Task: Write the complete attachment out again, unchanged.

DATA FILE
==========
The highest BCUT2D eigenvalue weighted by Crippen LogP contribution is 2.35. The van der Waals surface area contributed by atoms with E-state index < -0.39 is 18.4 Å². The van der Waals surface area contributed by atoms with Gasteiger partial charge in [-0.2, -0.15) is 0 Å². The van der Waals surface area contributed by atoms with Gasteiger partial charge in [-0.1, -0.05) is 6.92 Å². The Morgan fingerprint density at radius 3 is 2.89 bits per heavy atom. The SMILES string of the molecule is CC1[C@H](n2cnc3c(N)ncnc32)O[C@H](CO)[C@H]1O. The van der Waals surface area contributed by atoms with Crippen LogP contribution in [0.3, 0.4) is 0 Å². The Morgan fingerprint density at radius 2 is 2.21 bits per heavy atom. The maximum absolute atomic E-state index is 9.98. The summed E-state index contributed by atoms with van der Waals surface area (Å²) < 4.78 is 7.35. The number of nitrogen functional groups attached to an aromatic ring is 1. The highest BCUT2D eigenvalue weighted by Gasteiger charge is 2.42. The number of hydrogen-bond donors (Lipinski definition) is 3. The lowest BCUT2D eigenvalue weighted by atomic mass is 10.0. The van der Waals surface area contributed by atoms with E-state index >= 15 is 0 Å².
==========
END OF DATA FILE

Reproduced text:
The highest BCUT2D eigenvalue weighted by Crippen LogP contribution is 2.35. The van der Waals surface area contributed by atoms with E-state index < -0.39 is 18.4 Å². The van der Waals surface area contributed by atoms with Gasteiger partial charge in [-0.2, -0.15) is 0 Å². The van der Waals surface area contributed by atoms with Gasteiger partial charge in [-0.1, -0.05) is 6.92 Å². The Morgan fingerprint density at radius 3 is 2.89 bits per heavy atom. The SMILES string of the molecule is CC1[C@H](n2cnc3c(N)ncnc32)O[C@H](CO)[C@H]1O. The van der Waals surface area contributed by atoms with Crippen LogP contribution in [0.3, 0.4) is 0 Å². The Morgan fingerprint density at radius 2 is 2.21 bits per heavy atom. The maximum absolute atomic E-state index is 9.98. The summed E-state index contributed by atoms with van der Waals surface area (Å²) < 4.78 is 7.35. The number of nitrogen functional groups attached to an aromatic ring is 1. The highest BCUT2D eigenvalue weighted by Gasteiger charge is 2.42. The number of hydrogen-bond donors (Lipinski definition) is 3. The lowest BCUT2D eigenvalue weighted by atomic mass is 10.0. The van der Waals surface area contributed by atoms with E-state index >= 15 is 0 Å².